“I, Raga, am a Crown that doesn’t look to our failures for inspiration. Our ancestors are either resting in the Far Shores or rotting as slaves to m’kai. Even still, they could be lost in the In-Between. Tu’whacca forbid any of those horrible fates would befall us,” Ramma paused, and calmed herself, as the anxiousness in her tone subsided. “Look; our greatest folly is that we have praised what made us a strong people while preserving the flaws that weakened us. Perhaps you in your worship of the end welcome such destructive behavior. I don’t.”
“What did you say, Gurleht?” Marud seethed, stepping forward.
“I said -,”
An eruption of screams cut her off as several men and women removed their cowls and began attacking the crowd. Throwing knives whirred amidst the chaos and silenced their victims instantly; javelins crushed all that their blades pierced. Swords aflame from magicka carved a fierce path toward the royalty just ahead of them.
“Amil!” Ramma whipped her head in her brother’s direction, frantically shuffling through the crowd.
“The uetongi are over there! I, aghh, think I see him!” Marud stammered, grasping his side as sharp pain briefly struck his ribs. He shook his head and cursed, scowling as he limped behind Ramma.
“Amil?” Ramma repeated her call, coughing as she paused and caught her breath. Morwha, please, let him be okay... Her ears perked at the familiar patter of feet approaching her.
“Right here, sis!” Amil rushed beside her; a fountain of sweat and blood covered him.
“What have those bastards done to you?” Ramma roared, searching him for wounds.
“Ramma, he’s fine!” Marud shouted, resting a hand on her shoulder.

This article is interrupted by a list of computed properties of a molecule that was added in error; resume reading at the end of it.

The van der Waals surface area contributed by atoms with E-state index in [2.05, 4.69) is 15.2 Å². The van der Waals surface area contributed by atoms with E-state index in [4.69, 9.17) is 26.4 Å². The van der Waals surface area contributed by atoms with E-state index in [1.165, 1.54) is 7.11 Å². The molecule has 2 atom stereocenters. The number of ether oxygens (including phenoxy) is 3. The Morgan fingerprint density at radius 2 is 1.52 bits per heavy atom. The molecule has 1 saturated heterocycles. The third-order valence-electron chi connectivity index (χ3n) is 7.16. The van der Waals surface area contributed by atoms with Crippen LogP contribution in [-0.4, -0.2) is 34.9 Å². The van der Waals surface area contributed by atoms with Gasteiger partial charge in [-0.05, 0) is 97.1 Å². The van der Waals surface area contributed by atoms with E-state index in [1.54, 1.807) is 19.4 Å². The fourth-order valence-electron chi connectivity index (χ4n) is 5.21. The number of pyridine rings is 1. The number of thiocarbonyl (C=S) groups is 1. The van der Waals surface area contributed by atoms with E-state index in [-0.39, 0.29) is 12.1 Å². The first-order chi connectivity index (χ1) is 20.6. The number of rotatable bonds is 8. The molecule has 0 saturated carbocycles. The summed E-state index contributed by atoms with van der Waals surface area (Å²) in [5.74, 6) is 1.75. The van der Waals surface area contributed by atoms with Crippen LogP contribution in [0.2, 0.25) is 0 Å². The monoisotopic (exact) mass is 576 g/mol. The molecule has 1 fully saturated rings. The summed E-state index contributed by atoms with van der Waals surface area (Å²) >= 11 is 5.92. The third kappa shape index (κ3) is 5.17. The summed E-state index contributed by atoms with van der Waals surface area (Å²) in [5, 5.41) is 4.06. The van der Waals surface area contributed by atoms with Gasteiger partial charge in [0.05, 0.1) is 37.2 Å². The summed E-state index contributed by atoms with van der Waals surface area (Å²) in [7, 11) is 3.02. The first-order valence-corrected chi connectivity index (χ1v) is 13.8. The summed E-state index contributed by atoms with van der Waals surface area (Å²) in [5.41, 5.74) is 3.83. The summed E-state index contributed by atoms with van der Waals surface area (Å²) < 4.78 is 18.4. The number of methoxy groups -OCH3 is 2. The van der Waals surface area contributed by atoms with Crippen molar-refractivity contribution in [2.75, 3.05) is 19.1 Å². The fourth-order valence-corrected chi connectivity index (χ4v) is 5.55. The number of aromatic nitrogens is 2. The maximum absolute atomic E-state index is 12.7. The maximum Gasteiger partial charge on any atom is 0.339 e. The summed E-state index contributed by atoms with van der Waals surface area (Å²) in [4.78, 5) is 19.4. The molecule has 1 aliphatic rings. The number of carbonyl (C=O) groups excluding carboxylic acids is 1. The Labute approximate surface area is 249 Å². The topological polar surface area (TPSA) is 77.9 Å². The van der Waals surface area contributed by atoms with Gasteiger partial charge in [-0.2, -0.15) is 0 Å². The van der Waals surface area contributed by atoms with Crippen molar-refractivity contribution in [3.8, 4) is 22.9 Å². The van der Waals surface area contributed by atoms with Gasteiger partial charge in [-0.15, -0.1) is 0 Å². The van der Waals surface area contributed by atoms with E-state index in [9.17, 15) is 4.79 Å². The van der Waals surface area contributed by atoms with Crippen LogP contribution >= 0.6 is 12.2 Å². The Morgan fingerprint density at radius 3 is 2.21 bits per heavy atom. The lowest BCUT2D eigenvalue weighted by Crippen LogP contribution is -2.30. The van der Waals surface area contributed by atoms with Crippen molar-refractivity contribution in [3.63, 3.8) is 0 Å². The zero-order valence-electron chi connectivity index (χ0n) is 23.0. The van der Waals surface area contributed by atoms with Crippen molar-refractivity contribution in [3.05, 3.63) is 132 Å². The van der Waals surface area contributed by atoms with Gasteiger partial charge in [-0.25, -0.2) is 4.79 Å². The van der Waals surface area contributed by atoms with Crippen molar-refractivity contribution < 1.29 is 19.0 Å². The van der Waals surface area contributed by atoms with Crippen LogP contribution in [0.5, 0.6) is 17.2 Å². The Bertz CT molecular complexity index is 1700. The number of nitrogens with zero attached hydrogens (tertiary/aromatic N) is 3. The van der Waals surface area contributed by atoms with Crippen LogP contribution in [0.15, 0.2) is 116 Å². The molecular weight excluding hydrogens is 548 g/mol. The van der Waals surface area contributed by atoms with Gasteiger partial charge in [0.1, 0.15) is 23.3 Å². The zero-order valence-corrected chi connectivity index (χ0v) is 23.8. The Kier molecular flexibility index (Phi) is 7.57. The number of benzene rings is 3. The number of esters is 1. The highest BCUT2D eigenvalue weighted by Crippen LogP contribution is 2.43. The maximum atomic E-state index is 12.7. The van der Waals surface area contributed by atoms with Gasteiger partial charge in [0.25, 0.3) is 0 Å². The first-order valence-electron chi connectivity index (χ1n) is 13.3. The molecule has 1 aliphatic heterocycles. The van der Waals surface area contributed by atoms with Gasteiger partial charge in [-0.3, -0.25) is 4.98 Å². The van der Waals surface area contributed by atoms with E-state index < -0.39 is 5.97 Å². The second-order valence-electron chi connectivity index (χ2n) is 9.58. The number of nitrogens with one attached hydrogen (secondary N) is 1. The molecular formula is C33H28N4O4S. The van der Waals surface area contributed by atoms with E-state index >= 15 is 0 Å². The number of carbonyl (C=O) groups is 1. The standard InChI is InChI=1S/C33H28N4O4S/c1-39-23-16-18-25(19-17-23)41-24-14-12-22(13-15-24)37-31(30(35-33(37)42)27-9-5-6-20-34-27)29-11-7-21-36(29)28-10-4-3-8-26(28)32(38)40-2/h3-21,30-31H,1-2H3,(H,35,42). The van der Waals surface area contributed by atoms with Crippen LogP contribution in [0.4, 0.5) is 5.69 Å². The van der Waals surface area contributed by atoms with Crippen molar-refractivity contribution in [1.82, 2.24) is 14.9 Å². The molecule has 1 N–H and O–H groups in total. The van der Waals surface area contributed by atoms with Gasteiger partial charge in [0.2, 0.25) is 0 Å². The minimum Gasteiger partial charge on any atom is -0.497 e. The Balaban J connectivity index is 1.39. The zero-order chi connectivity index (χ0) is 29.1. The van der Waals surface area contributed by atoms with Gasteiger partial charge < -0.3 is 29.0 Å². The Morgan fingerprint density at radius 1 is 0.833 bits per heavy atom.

“What in Oblivion are you talking about?” Ramma motioned toward the splotches of crimson on Amil’s cloak. “Can’t you see him?”
“Look again!” Marud ushered Amil next to him and snatched something from his palm. He held it up for Ramma to see, panting. “It’s not his blood.” Ramma gasped and her jaw dropped.
The amulet of Onsi lay in Marud’s hands, its blade soaked in blood. The gem at its pommel was glowing again.
“Sen no mongo tang, dongo,” Amil said, resting his head on her. Ramma wiped her forehead in relief, thanking Morwha again.
“Now do you see?” Marud wheezed, and nudged her to turn around. “It’s his.” A single uetonga do Zeht lay spread along the ground, face contorted into a voiceless cry of agony. His costume was utterly shredded, most likely from being trampled by the mob during the chaos. She noticed a tattoo spread across his neck, and recognized it, mouthing the words inscribed on him. The Dura Ungai? “But he’s not, he’s not...” Ramma stammered.
“One of the Oyebras?” Marud said. “No, he isn’t. They would never attempt something this rash. This, is another family.”
The crowds finally began to peter out, and Ramma turned back toward the entrance of Sentinel, holding Amil close by as her eyes searched for the nobility. She could make out the faint silhouette of a new company of men; soldiers accompanying a rather tall (and handsome, Ramma thought) knight in elaborate steel armor. He’d apprehended several of the would-be Dura Ungai assassins, and was now personally aiding the injured nearest them. Kasim’s brother, Richard. I can see why the people love him so much.